Producers strategize in tough market

GMM, BEC Tero evolving to stay competitive

BANGKOK — With a growing number of local films on the market, Bangkok film companies GMM Pictures and BEC Tero Entertainment are making big changes in order to survive in the highly competitive market.

GMM Pictures, a subsidiary of cash-rich GMM Grammy, the country’s largest entertainment firm, formed a joint venture with Tai Entertainment and Hub Ho Hin Films to establish GMM Tai Hub, forming the country’s biggest integrated film producer.

Tai produced 2000’s transvestite volleyball comedy “Iron Ladies,” while that same year Hub Ho Hin entered the biz with “Mekong Full Moon Party,” about the mysterious so-called “Naga fireballs” that rise from the Mekong River, co-produced with GMM Pictures.

GMM Grammy will be a domestic and foreign distributor for pics such as “Tropical Malady,” showing in competition in Cannes.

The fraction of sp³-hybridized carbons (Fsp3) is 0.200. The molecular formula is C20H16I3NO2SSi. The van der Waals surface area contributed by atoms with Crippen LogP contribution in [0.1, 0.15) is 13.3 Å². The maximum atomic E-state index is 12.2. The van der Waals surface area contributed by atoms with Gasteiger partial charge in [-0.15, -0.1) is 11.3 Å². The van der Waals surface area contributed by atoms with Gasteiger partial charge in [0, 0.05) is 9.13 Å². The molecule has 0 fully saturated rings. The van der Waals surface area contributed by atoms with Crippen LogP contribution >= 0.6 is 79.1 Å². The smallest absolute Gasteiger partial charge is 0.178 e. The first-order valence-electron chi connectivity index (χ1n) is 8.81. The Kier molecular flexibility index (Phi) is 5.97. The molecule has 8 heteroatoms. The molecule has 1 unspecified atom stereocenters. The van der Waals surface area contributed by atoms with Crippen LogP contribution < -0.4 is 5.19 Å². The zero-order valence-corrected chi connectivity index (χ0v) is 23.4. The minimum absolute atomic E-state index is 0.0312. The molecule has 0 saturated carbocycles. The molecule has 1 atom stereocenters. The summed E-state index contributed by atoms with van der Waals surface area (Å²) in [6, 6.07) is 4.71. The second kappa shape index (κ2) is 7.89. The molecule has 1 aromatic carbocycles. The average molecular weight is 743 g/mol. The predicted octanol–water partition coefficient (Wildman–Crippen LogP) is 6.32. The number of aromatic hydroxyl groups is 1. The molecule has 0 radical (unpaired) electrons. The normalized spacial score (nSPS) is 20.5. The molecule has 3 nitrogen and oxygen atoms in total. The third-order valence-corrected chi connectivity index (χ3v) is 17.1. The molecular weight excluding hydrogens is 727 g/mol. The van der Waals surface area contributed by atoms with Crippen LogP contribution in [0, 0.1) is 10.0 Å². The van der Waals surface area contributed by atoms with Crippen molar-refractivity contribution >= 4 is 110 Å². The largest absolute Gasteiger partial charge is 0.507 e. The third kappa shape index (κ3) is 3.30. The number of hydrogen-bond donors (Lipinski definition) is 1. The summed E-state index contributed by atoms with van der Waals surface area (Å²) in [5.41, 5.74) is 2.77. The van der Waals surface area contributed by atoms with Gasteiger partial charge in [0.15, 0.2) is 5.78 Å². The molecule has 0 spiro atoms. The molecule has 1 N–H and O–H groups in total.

GMM Grammy is aiming to raise its profile in the entertainment industry, both at home and abroad, beyond the music, television and radio business. Founder Paiboon Damrongchaitham previously tried a public offering of GMM Pictures on the Thai stock exchange but reconsidered when several films posted disappointing box office returns, including “One Night Husband” and “February.” Only “Fan Chan” (My Girl’) was more successful.

“Ai Fak” (The Judgment) was GMM’s last film, hitting local cinemas last month with $1.01 million in ticket sales.

BEC Tero, which plans to list on the stock exchange by the end of the year, is regrouping after February release “Siam Renaissance” earned only $500,000.

Chatchai Thiamthong, VP of finance of parent company BEC World, says the firm will re-enter the business when the right time comes.

“We are very proud of our filmmaking because it brings revolution to Thai film industry, not only at home, but also abroad,” the veep says.

Several of BEC Tero’s films earned good reputations abroad. For example, Oxide Pang’s “Bangkok Dangerous” was awarded the Fipresci critics’ award at the Toronto Film Festival in 2000. In 2001, “Tears of the Black Tiger” was the first Thai film chosen for the official selection in Cannes.

Thiamthong says the firm plans to focus more on the distribution business, both at home and abroad, under the label of Film Bangkok.